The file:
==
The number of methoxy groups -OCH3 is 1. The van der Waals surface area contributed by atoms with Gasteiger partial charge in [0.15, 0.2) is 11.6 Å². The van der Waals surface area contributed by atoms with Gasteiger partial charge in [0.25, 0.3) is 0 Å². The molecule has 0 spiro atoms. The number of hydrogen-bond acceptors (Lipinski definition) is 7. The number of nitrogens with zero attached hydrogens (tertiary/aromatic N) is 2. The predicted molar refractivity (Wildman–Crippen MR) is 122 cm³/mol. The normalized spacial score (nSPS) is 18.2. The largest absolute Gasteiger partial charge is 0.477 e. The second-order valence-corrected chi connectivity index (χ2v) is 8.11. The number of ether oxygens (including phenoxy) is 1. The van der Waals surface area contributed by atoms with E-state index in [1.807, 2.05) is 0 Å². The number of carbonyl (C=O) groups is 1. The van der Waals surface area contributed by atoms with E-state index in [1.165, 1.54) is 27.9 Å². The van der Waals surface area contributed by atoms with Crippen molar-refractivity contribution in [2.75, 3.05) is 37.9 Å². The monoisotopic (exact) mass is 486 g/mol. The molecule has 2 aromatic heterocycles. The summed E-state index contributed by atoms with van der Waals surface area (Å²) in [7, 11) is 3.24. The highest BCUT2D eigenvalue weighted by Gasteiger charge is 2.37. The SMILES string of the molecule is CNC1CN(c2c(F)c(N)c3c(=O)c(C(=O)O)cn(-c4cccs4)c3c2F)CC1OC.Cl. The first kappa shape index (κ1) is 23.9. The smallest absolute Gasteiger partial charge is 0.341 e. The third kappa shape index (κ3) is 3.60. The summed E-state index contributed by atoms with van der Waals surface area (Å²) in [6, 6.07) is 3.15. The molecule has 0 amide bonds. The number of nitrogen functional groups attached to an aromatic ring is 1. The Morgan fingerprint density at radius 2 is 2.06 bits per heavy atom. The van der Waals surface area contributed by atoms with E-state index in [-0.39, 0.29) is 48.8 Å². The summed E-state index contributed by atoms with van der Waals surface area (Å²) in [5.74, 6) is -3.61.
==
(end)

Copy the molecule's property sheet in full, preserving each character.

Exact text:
The number of methoxy groups -OCH3 is 1. The van der Waals surface area contributed by atoms with Gasteiger partial charge in [0.15, 0.2) is 11.6 Å². The van der Waals surface area contributed by atoms with Gasteiger partial charge in [0.25, 0.3) is 0 Å². The molecule has 0 spiro atoms. The number of hydrogen-bond acceptors (Lipinski definition) is 7. The number of nitrogens with zero attached hydrogens (tertiary/aromatic N) is 2. The predicted molar refractivity (Wildman–Crippen MR) is 122 cm³/mol. The normalized spacial score (nSPS) is 18.2. The largest absolute Gasteiger partial charge is 0.477 e. The second-order valence-corrected chi connectivity index (χ2v) is 8.11. The number of ether oxygens (including phenoxy) is 1. The van der Waals surface area contributed by atoms with E-state index in [1.807, 2.05) is 0 Å². The number of carbonyl (C=O) groups is 1. The van der Waals surface area contributed by atoms with E-state index in [1.165, 1.54) is 27.9 Å². The van der Waals surface area contributed by atoms with Crippen molar-refractivity contribution in [2.75, 3.05) is 37.9 Å². The monoisotopic (exact) mass is 486 g/mol. The molecule has 2 aromatic heterocycles. The summed E-state index contributed by atoms with van der Waals surface area (Å²) in [7, 11) is 3.24. The highest BCUT2D eigenvalue weighted by Gasteiger charge is 2.37. The SMILES string of the molecule is CNC1CN(c2c(F)c(N)c3c(=O)c(C(=O)O)cn(-c4cccs4)c3c2F)CC1OC.Cl. The first kappa shape index (κ1) is 23.9. The smallest absolute Gasteiger partial charge is 0.341 e. The third kappa shape index (κ3) is 3.60. The summed E-state index contributed by atoms with van der Waals surface area (Å²) in [6, 6.07) is 3.15. The molecule has 0 amide bonds. The number of nitrogen functional groups attached to an aromatic ring is 1. The Morgan fingerprint density at radius 2 is 2.06 bits per heavy atom. The van der Waals surface area contributed by atoms with E-state index in [-0.39, 0.29) is 48.8 Å². The summed E-state index contributed by atoms with van der Waals surface area (Å²) in [5.74, 6) is -3.61.